Andrea Rosenhaft, LCSW-RPsy-Q: How can behavioral health providers best support patients with borderline personality disorder (BPD)?

Answer: It’s important to validate what people with BPD are experiencing and what they have been through, according to Andrea Rosenhaft, LCSW-R, who speaks from personal experience. Dr. Rosenhaft has BPD herself and has spent many years trying different treatment approaches before coming upon a combination that ultimately allowed her to get back to daily life. Today, she uses her insights as a social worker, helping others diagnosed with BPD. She also started a mental health advocacy and awareness organization called BWellBStrong.

“People who have been diagnosed with BPD are not manipulative or attention-seeking. They are chronically suicidal and/or they self-harm because they are suffering and have not been taught any other tools to cope with painful emotions,” Rosenhaft explains. “Some are raised in an abusive home (sexually, physically verbally and/or emotionally), their environment was invalidating, and they were taught that their feelings didn’t matter,” she adds.

For Rosenhaft, a combination of dialectical behavioral therapy (DBT) and transference-focused psychotherapy (TFP) was the answer – ultimately giving her the understanding and coping mechanisms she needed to function.

“DBT provides coping skills for clients to manage their painful emotions and decrease conflict in relationships,” Rosenhaft explains, pointing to DBT’s four modules: Mindfulness, Emotion Regulation, Interpersonal Effectiveness, and Distress Tolerance.

See also, using DBT in adolescent psychiatry and a patient primer on DBT.

“TFP is a psychodynamic treatment that focuses on the transference – or the relationship – that develops between the therapist and the patient. The premise is that the relationship that develops between the patient and the therapist holds up a mirror for all the other relationships in the patient’s life,” she shares. “As patterns of interaction come to light in the relationship with the therapist, patients are encouraged to apply these insights to other relationships.”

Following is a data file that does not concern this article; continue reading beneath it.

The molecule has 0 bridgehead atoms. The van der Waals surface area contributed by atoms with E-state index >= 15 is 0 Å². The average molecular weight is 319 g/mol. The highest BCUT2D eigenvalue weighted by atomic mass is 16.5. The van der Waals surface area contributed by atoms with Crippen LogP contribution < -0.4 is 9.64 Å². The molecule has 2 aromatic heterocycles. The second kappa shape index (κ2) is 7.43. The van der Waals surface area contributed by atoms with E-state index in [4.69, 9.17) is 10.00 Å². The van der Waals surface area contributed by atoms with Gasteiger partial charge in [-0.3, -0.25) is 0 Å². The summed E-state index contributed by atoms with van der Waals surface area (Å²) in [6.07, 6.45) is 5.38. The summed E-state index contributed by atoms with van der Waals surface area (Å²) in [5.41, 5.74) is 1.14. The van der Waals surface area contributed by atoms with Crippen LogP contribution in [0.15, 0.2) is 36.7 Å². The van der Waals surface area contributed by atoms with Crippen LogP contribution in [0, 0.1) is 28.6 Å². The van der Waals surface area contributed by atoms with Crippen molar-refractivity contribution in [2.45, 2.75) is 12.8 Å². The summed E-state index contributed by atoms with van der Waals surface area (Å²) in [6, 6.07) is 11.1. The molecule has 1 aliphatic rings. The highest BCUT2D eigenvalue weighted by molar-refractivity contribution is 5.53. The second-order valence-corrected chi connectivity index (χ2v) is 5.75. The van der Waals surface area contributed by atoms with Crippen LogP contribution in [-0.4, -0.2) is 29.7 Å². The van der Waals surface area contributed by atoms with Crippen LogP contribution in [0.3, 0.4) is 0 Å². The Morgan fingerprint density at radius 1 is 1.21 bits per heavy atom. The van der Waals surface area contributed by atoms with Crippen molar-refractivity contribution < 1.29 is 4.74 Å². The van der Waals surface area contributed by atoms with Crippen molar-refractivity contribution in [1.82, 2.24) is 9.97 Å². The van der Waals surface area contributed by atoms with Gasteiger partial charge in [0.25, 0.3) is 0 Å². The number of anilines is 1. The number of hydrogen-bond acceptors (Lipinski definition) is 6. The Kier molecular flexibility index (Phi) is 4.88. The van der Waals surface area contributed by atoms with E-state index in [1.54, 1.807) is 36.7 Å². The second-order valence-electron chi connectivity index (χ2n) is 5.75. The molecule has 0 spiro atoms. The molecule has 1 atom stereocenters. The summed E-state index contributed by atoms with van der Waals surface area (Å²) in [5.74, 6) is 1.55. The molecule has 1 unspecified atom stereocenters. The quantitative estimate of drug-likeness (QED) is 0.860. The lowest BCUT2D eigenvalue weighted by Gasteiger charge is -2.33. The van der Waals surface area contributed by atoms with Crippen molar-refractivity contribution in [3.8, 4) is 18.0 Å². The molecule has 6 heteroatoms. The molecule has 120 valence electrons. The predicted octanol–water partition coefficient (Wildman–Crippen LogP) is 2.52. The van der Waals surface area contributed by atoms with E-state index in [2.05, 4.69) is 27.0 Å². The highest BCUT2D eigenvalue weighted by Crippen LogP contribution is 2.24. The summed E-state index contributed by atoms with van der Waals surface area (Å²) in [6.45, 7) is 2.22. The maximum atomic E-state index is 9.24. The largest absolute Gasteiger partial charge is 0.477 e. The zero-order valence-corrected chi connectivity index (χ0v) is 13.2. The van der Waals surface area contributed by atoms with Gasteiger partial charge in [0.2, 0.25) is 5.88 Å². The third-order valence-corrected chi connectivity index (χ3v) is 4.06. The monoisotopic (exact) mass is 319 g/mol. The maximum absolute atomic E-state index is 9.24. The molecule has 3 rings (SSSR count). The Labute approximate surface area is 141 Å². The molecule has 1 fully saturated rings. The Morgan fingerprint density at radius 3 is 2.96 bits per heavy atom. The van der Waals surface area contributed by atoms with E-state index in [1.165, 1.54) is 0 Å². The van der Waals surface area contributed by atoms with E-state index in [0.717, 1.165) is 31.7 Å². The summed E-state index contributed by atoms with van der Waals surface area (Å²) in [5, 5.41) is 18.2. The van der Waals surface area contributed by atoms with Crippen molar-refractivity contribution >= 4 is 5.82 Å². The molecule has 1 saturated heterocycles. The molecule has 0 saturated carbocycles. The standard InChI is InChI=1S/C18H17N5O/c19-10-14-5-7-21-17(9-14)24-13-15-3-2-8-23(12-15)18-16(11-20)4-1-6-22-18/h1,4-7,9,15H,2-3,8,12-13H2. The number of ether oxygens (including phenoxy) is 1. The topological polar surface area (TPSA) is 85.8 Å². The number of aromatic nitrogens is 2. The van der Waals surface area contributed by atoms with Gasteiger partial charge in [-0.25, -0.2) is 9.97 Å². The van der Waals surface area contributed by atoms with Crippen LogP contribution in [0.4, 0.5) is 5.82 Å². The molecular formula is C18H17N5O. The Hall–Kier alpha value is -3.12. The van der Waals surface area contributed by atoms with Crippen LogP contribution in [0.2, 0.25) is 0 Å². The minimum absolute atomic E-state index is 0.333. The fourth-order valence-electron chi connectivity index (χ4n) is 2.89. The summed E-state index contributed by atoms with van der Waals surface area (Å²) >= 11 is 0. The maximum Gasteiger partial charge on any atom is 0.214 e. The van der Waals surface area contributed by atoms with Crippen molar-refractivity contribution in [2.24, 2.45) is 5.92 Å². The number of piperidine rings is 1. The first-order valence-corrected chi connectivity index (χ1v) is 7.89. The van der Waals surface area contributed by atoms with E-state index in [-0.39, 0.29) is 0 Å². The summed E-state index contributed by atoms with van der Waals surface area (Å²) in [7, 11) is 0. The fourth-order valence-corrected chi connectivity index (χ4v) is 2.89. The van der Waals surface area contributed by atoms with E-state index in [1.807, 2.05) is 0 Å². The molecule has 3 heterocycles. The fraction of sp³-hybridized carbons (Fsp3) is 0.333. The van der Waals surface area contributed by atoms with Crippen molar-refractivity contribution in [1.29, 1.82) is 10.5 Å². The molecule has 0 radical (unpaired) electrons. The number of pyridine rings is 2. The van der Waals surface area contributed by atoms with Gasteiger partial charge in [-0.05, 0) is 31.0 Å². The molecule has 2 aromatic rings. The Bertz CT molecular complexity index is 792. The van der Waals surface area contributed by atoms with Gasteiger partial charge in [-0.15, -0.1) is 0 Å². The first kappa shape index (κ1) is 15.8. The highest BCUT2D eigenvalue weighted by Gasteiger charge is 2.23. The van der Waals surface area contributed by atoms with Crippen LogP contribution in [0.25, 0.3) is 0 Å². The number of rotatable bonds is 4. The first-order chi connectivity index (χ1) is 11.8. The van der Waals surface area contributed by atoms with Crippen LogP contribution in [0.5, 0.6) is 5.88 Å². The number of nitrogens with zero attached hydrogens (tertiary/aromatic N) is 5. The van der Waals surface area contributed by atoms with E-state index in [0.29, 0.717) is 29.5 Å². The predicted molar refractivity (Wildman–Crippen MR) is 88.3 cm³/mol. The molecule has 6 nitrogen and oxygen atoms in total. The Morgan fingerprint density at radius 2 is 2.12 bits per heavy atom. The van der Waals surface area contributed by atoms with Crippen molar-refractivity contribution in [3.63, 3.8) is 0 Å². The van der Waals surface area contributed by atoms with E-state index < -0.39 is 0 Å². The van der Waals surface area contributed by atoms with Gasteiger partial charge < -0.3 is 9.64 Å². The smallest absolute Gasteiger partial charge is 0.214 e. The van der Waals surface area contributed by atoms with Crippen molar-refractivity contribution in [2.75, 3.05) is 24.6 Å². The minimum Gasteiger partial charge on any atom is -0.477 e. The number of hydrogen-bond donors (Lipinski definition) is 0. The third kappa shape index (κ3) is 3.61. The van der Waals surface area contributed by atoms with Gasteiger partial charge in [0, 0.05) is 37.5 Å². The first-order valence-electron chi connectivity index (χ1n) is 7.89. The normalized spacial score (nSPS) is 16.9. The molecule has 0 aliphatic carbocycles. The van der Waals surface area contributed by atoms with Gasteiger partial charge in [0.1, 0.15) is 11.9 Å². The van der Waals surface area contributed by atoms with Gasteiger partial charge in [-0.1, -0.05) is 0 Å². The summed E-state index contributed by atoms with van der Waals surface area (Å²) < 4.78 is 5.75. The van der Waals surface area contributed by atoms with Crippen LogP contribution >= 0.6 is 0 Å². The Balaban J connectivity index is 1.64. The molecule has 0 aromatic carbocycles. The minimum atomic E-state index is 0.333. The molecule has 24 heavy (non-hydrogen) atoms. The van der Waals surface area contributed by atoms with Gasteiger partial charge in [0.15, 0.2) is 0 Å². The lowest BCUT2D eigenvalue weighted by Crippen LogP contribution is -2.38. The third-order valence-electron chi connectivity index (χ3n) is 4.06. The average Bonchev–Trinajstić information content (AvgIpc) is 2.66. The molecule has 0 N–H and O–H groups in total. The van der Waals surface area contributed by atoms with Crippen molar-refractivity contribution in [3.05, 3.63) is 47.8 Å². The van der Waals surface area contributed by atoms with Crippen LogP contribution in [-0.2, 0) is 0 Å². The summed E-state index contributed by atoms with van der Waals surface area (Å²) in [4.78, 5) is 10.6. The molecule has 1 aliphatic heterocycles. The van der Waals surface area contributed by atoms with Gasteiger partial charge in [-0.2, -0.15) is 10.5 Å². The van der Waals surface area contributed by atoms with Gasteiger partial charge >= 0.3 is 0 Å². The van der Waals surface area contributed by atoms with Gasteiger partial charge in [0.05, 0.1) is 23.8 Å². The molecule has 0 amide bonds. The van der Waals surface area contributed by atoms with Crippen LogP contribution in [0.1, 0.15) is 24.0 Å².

Rosenhaft admits that her own recovery with borderline personality disorder was long and difficult. One thing that slowed her down was an inability to trust her therapists at first and to open up to them. “This was a function of my fear of rejection and abandonment. I was in TFP for 11 years but if I had been open sooner, the therapy might not have been so prolonged,” she notes.

Her advice to other clinicians: be proactive in working with people with a borderline personality disorder. “Don’t be afraid of asking about suicidal ideation, past suicide attempts, self-harm,” she suggests. “Also, inquire about a sense of self and feeling chaotic inside, as most people with BPD have these symptoms,” she says.

Rosenhaft stresses the importance of being flexible when treating patients, noting that one approach does not apply to all. “Although DBT is typically the first-line treatment for BPD, it doesn’t work for everyone. There is also TFP, schema therapy, mentalization, and good psychiatric management,” she says. With the right support, the good news is that – as her own example demonstrates – “full and sustained recovery is possible.”

Last Updated: Jun 17, 2021